August 2018 Young Alum of the Month

Name: Bridget Mahoney

Hometown: Williamsburg, Iowa

Degree: (‘09 animal science, ag and life sciences education, ‘11 MS ag and life sciences education)

Title and Company: Agriculture Teacher and FFA Adviser, Lone Tree Community School District, Lone Tree, Iowa

Bridget Mahoney was born and raised in Williamsburg, Iowa, and still calls Williamsburg home. In 2009, Mahoney graduated from Iowa State with a bachelor’s degree in animal science and ag and life sciences education and earned a master’s in ag and life sciences education in 2011. This year will be Mahoney’s eighth year as an ag educator at Lone Tree Community Schools.

Q: What gets you excited about ag education?

A: Between classes, conventions, contests and county fairs, I spend so much time with the students that my job becomes about more than just teaching agriculture. It’s about the life lessons of responsibility, hard work and professionalism. My most rewarding moment as an ag educator occurred when a graduating senior wrote me a thank you letter stating that I made her confident in being who she was. Even though this student did not end up pursuing a career path in agriculture, knowing I made a difference in her life made a difference in mine.

Q: Where can you be found during the summer?

A: Summer months require a lot of preparation for the upcoming school year. I hold a retreat for my FFA officers as well as attend many professional development events and CASE Curriculum trainings. A lot of hours go into the month of June preparing for Career Development Events (CDEs) where I take my students to compete in areas such as floriculture, horse judging and ag mechanics. When the county and state fairs are in session I am there as well. Whether it be helping students with their projects, volunteering my time or watching the show; fair time is always busy. During the Iowa State Fair you can find me with my other FFA Adviser colleagues running the FFA Beef Shows.

A lot of my summer also is dedicated to helping new teachers in the ag education profession. Along with my fellow ag teacher colleagues, we have developed a mentoring program for new ag teachers in Iowa to be paired with veteran teachers in their area. This is in hopes to keep more new teachers in the profession.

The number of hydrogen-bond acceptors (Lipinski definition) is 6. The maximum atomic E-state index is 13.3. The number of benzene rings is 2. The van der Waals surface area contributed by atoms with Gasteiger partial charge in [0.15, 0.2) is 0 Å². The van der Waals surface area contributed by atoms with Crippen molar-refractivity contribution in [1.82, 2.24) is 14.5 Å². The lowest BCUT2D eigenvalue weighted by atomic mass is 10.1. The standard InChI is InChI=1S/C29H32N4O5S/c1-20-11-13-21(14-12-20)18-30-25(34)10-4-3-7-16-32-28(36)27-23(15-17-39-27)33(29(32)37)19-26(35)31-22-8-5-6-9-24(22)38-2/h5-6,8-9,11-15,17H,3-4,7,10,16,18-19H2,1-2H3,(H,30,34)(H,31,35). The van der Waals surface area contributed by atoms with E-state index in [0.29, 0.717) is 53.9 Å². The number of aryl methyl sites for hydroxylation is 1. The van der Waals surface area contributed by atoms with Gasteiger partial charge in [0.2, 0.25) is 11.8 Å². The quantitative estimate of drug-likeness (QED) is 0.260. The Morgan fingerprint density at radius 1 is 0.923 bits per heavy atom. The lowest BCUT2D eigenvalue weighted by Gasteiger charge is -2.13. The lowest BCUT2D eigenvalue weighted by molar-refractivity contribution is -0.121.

Q: What is your Iowa State Fair food go-to?

A: It doesn’t get much better than the dairy barn ice cream!

Q: What would be your ideal way to spend a free day?

A: I spend every free moment I get back home on the farm helping my dad and brother. Each of us has our own specialty within the operation. My brother has a custom hay business, and since 2004, I have been a certified ultrasound technician for carcass information on cattle. Our main operation is our herd of purebred Angus cattle. We also produce organic row crop primarily corn and soybeans as part of a crop share agreement with my uncle and cousins. It definitely keeps us busy!

Q: What was your favorite ISU experience?

A: Besides VEISHEA, I really enjoyed my time in Block & Bridle where I was able to travel to numerous conventions as well as take on leadership roles as our club’s CALS Council representative. This position helped me stay connected to the college and have a voice within the student body.

Q: What ISU professor made the biggest impact on your life?

A: Dr. Mike Retallick (professor and chair of Agriculture Education and Studies) was by far the most impactful professor I encountered while at Iowa State. He saw the potential in me to become an ag educator that I couldn’t see in myself.

Q: What advice do you have for those pursuing an ag education teacher certification degree?

A: We need more ag educators! Don’t be tempted by jobs with nine-to-five hours, no weekends, evenings or summer responsibilities. The feeling you get from being a teacher and adviser to these students is more rewarding than money could ever be. Hearing a student say, “ag isn’t for me,” and then watching them find their own special niche within the industry makes the long hours worth it.